By Ashley Maier
Detroit was once a booming city, but when the recession hit a couple years ago, the Motor City and its once thriving auto industry came to a halt. Though the auto industry has recovered, there are still many Michiganders looking for jobs and new opportunities. The good news is that many innovative new businesses are helping diversify the area and bring a new energy to the city.
One of those businesses taking advantage of Detroit’s revitalization is Salt and Cedar,
http://saltandcedar.com/#Salt-Cedar, located on Riopelle Street in the city’s Eastern Market area. Home to several pieces of antique printing equipment, the letterpress studio opened in the spring of 2011 and has since hosted several shows and dinner events. While the Detroit area is more familiar with assembly lines than the letterpress, the store is sure to become a popular attraction. It appeals to art lovers, designers, history buffs and anyone else who can appreciate an old world machine that is timeless in its grace and efficiency.
The letterpress is a method of relief printing that dates back to the 15th century. It was invented by Johannes Gutenberg and was a popular method for printing books, posters, business cards, and other paper items until the later part of the 20th century. While technology has made most people more accustomed to digital printing, the letterpress is not obsolete. It gives the final product a more personal touch since the process is very hands on. Salt and Cedar has taken this practice and made it accessible to the Detroit area.
The business’s name is derived from its goal of bringing people together around the table to enjoy food and appreciate art. The owner, Megan O’Connell, became interested in typography in college and designed her own degree in History of Book Making. She has taught at the Maine College of Art and the Skidmore College. She also helped found Signal-Return, another Detroit-based letterpress business. She eventually decided it was time to open up her own press and, the rest, as they say is history.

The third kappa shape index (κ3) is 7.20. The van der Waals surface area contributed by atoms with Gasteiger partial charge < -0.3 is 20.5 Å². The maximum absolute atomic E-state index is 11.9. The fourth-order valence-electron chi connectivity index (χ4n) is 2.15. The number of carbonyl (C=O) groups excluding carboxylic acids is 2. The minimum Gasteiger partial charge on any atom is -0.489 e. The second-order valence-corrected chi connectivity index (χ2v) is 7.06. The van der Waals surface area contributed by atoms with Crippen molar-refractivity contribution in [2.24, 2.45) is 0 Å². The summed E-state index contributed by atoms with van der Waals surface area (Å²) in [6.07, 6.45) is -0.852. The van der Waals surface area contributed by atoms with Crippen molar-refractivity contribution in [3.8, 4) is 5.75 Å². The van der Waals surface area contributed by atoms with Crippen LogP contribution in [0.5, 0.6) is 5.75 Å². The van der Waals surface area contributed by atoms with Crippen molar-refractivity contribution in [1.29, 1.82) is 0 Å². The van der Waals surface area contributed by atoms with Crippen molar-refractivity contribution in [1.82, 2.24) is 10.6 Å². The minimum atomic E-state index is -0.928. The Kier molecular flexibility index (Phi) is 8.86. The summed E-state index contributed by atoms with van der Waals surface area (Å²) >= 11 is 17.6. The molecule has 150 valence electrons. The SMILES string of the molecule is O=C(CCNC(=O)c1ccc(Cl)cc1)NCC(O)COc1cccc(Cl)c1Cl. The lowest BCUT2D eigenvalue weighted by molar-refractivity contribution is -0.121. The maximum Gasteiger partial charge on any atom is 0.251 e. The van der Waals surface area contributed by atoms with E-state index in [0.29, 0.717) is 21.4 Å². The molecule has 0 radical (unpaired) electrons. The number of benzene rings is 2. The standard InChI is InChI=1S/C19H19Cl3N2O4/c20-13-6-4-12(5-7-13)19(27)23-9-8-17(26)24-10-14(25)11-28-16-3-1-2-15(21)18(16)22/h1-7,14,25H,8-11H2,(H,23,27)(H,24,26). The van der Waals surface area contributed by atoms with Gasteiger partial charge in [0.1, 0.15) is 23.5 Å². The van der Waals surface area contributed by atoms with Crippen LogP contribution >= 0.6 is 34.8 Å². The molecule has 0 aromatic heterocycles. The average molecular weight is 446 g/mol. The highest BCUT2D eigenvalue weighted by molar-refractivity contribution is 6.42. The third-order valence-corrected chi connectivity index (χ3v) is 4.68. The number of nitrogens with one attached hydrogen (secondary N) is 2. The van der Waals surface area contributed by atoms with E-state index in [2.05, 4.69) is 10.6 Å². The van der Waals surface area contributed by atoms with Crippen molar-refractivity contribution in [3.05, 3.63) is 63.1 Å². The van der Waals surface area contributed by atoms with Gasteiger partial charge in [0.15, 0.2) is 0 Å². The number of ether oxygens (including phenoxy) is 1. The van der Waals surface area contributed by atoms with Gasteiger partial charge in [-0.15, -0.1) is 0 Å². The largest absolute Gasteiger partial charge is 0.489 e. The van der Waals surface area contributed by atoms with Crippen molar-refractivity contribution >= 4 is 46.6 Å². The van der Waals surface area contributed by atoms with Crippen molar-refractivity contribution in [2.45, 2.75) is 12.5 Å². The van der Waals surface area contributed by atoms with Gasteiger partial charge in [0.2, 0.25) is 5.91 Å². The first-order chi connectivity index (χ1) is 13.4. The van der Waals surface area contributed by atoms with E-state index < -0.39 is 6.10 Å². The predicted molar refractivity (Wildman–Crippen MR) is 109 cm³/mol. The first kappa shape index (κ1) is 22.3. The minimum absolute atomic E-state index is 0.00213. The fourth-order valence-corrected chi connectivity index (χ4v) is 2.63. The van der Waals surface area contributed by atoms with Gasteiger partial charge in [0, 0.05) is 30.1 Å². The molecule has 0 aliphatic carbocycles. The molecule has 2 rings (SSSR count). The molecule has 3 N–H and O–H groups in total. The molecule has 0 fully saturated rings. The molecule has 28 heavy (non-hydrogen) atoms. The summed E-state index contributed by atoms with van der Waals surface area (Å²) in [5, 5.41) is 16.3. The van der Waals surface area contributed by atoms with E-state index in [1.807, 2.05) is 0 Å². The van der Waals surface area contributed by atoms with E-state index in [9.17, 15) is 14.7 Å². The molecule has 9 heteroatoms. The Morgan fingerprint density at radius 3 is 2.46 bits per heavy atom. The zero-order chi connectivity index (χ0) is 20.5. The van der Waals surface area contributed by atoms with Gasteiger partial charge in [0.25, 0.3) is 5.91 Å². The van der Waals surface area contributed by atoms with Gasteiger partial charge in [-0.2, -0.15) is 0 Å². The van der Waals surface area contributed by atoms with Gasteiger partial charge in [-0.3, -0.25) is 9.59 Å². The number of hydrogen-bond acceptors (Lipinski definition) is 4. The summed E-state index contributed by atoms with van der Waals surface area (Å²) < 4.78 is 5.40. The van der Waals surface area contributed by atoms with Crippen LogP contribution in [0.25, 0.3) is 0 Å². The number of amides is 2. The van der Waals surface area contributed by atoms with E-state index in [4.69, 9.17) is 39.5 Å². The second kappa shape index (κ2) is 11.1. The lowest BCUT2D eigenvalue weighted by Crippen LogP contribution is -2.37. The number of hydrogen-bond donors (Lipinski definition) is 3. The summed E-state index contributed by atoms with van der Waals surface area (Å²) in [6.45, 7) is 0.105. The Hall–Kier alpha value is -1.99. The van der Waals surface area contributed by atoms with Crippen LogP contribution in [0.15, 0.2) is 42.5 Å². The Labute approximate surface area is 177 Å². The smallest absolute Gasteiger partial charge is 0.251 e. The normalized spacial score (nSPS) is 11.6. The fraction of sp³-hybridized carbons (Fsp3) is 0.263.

Besides being a print shop, Salt and Cedar is also home to Market Studio Kitchen (MSK), a school founded by Leon Johnson. The school is designed as a laboratory for Detroit youth to engage in urban farming, foraging, and cooking, which allows them to participate in each step of the creative process. The first group came from NOVA (North Oakland Vocational Association)—individuals suffering from different types of mental disability. The exercise of preparing a meal in the MSK was a sort of therapeutic experience. Eventually the MSK would like to reach out to students at the high school level and younger.
In addition to letterpress service, Salt and Cedar and MSK hold workshops led by renowned instructors, such as traditional and experimental printing, ‘zine making, book structures, and papermaking. They recently held an an exhibition called “Anecdoted City” where they asked Detroiters to bring objects that they felt were a part of the unique experience of living in this area. A log book recorded the objects and even a little bit of their history. According to O’Connell, some items were antiques, others were everyday objects.
“People were proud to bring their own items, and drawn by curiosity to admire what others had brought,” said O’Connell. “An old bicycle, an ironing board, a newsboy cap and other miscellaneous possessions found their way into this gallery of sorts. Each item had a story just waiting to be told. All together they represented the patchwork of lives that have been built in Detroit.”
This year promises to hold even more opportunities at Salt and Cedar. The business is part of a close-knit community of shops owned by hard working, determined Detroiters. Together they are reshaping the social environment of the city.